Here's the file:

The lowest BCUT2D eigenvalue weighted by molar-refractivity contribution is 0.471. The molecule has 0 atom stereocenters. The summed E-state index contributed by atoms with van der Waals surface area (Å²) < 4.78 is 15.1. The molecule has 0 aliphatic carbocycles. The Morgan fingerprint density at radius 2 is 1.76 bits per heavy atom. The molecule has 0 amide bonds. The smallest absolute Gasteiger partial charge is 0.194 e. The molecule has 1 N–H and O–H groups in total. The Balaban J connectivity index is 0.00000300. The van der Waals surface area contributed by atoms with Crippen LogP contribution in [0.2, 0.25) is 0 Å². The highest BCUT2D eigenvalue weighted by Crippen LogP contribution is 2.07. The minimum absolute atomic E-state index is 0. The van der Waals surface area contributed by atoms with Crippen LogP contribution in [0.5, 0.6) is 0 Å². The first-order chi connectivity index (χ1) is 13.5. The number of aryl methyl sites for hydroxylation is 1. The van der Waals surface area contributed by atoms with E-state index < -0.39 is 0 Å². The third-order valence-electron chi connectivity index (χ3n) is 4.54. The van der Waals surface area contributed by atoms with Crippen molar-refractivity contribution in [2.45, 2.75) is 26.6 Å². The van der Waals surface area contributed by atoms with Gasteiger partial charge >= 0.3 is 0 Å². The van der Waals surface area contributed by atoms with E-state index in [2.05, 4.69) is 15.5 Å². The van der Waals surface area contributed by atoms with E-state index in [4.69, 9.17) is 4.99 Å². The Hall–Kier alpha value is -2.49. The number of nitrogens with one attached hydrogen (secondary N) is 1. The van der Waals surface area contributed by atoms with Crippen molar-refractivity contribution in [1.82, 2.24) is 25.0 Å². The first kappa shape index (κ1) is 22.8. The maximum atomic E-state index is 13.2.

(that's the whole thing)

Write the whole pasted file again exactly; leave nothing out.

The lowest BCUT2D eigenvalue weighted by molar-refractivity contribution is 0.471. The molecule has 0 atom stereocenters. The summed E-state index contributed by atoms with van der Waals surface area (Å²) < 4.78 is 15.1. The molecule has 0 aliphatic carbocycles. The Morgan fingerprint density at radius 2 is 1.76 bits per heavy atom. The molecule has 0 amide bonds. The smallest absolute Gasteiger partial charge is 0.194 e. The molecule has 1 N–H and O–H groups in total. The Balaban J connectivity index is 0.00000300. The van der Waals surface area contributed by atoms with Crippen LogP contribution in [0.2, 0.25) is 0 Å². The highest BCUT2D eigenvalue weighted by Crippen LogP contribution is 2.07. The minimum absolute atomic E-state index is 0. The van der Waals surface area contributed by atoms with Crippen LogP contribution in [0.5, 0.6) is 0 Å². The first-order chi connectivity index (χ1) is 13.5. The number of aryl methyl sites for hydroxylation is 1. The van der Waals surface area contributed by atoms with E-state index < -0.39 is 0 Å². The third-order valence-electron chi connectivity index (χ3n) is 4.54. The van der Waals surface area contributed by atoms with Crippen molar-refractivity contribution in [2.45, 2.75) is 26.6 Å². The van der Waals surface area contributed by atoms with Gasteiger partial charge >= 0.3 is 0 Å². The van der Waals surface area contributed by atoms with E-state index in [2.05, 4.69) is 15.5 Å². The van der Waals surface area contributed by atoms with E-state index in [4.69, 9.17) is 4.99 Å². The Hall–Kier alpha value is -2.49. The number of nitrogens with one attached hydrogen (secondary N) is 1. The van der Waals surface area contributed by atoms with Crippen molar-refractivity contribution in [1.82, 2.24) is 25.0 Å². The first kappa shape index (κ1) is 22.8. The maximum atomic E-state index is 13.2.